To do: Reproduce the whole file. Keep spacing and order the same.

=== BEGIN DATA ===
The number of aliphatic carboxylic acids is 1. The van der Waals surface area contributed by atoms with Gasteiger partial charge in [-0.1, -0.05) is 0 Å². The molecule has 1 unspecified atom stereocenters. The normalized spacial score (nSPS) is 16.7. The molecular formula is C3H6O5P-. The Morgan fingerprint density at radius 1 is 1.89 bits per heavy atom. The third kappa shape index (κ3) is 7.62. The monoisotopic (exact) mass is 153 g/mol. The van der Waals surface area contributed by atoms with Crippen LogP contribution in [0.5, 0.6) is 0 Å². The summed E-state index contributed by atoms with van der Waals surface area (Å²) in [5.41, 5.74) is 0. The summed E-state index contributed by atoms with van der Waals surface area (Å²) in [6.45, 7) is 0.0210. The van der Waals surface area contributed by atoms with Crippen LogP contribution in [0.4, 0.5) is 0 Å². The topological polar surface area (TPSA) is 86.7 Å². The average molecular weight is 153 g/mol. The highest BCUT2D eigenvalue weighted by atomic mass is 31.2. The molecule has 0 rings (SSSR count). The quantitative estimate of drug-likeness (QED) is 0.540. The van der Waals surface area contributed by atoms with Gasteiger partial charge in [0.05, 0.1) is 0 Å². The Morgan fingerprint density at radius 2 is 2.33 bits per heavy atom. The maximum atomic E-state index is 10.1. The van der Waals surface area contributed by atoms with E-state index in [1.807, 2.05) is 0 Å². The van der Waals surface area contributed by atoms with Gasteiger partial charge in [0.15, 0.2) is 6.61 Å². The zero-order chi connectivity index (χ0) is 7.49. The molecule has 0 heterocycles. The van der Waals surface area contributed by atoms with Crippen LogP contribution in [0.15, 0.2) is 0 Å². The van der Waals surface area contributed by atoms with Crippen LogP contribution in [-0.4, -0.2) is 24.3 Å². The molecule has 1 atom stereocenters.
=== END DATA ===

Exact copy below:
The number of aliphatic carboxylic acids is 1. The van der Waals surface area contributed by atoms with Gasteiger partial charge in [-0.1, -0.05) is 0 Å². The molecule has 1 unspecified atom stereocenters. The normalized spacial score (nSPS) is 16.7. The molecular formula is C3H6O5P-. The Morgan fingerprint density at radius 1 is 1.89 bits per heavy atom. The third kappa shape index (κ3) is 7.62. The monoisotopic (exact) mass is 153 g/mol. The van der Waals surface area contributed by atoms with Crippen LogP contribution in [0.5, 0.6) is 0 Å². The summed E-state index contributed by atoms with van der Waals surface area (Å²) in [5.41, 5.74) is 0. The summed E-state index contributed by atoms with van der Waals surface area (Å²) in [6.45, 7) is 0.0210. The van der Waals surface area contributed by atoms with Crippen LogP contribution in [0.4, 0.5) is 0 Å². The topological polar surface area (TPSA) is 86.7 Å². The average molecular weight is 153 g/mol. The highest BCUT2D eigenvalue weighted by atomic mass is 31.2. The molecule has 0 rings (SSSR count). The quantitative estimate of drug-likeness (QED) is 0.540. The van der Waals surface area contributed by atoms with Gasteiger partial charge in [0.05, 0.1) is 0 Å². The Morgan fingerprint density at radius 2 is 2.33 bits per heavy atom. The maximum atomic E-state index is 10.1. The van der Waals surface area contributed by atoms with E-state index in [1.807, 2.05) is 0 Å². The van der Waals surface area contributed by atoms with Gasteiger partial charge in [0.15, 0.2) is 6.61 Å². The zero-order chi connectivity index (χ0) is 7.49. The molecule has 0 heterocycles. The van der Waals surface area contributed by atoms with Crippen LogP contribution in [0.15, 0.2) is 0 Å². The van der Waals surface area contributed by atoms with Crippen LogP contribution in [-0.4, -0.2) is 24.3 Å². The molecule has 1 atom stereocenters.